At first the brand didn’t even have a name.
The debut collection was just called Winter '87. In the intervening three decades, APC has been integral to at least two fashion mega-trends, selvedge denim and normcore. It might also be described as modest-wear. The New York Times once called it "the closest thing that the fashion troops have to a barracks". If indeed these simple, refined, fabric-rich products can be considered fashion; they are often lazily referred to as basics. In an industry fuelled by "I want", APC makes the clothes you need. Founder Jean Touitou, who had worked at Kenzo and designed for Joseph, remains the company's owner. The Tunisian-French entrepreneur has compiled a coffee table book for its 30th anniversary, APC Transmission, which chronicles the brand’s history and methods. Styled something like a scrapbook, Transmission tears open the APC archive, Jean Touitou letting inspiration carry him hither and tither: never-before-seen illustrations, unpublished personal images, presentation speeches, memos, instructions and collection notes. Clothbound with crisp white and rich blue lettering, the book concludes with a complete catalogue of APC’s creations from inception to present day. At the heart of APC is a defining idea, that clothes should not overshadow the personality of the wearer. The name, by the way, stands for Atelier de Production et de Création.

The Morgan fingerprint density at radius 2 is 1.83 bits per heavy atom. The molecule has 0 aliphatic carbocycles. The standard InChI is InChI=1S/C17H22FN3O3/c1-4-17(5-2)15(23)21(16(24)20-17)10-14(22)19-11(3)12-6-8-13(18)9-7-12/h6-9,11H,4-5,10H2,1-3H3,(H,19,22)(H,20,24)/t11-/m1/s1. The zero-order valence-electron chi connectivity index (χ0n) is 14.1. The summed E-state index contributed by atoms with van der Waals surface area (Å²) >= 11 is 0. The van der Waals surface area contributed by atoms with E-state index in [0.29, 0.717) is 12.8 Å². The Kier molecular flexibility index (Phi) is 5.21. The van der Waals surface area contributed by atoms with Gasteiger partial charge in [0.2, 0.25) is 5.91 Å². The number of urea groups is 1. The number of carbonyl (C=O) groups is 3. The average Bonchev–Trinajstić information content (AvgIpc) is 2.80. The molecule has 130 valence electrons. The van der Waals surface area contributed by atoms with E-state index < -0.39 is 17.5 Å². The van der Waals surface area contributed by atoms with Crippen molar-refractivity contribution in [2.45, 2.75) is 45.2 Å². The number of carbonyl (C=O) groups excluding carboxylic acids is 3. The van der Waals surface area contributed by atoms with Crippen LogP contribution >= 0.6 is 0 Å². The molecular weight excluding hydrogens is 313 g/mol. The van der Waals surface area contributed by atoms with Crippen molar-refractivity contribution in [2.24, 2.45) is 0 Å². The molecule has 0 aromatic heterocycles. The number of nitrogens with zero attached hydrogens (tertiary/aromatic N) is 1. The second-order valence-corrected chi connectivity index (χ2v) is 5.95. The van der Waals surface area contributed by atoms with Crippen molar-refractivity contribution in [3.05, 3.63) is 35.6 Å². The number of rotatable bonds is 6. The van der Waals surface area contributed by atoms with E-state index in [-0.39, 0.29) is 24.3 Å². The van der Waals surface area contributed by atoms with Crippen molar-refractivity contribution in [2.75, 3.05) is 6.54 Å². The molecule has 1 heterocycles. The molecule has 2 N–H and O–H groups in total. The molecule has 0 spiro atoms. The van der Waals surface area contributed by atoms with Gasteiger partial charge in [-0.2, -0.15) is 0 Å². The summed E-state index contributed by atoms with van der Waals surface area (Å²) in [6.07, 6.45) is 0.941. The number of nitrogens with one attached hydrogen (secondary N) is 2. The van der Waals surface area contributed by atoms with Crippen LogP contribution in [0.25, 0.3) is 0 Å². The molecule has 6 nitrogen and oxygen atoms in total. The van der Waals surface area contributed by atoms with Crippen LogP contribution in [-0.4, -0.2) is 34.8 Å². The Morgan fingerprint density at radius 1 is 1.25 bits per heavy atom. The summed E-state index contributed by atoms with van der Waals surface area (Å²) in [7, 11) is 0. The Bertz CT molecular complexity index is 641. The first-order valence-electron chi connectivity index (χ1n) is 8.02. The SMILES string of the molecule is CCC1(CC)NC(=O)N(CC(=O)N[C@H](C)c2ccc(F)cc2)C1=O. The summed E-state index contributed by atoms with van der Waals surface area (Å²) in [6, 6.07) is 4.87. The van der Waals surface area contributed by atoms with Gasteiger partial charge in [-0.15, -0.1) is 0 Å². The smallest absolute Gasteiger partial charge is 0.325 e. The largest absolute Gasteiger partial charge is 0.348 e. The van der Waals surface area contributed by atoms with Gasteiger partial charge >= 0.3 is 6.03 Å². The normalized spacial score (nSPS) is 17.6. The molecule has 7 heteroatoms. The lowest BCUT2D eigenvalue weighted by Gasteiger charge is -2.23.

APC Transmission is published by Phaidon and available now.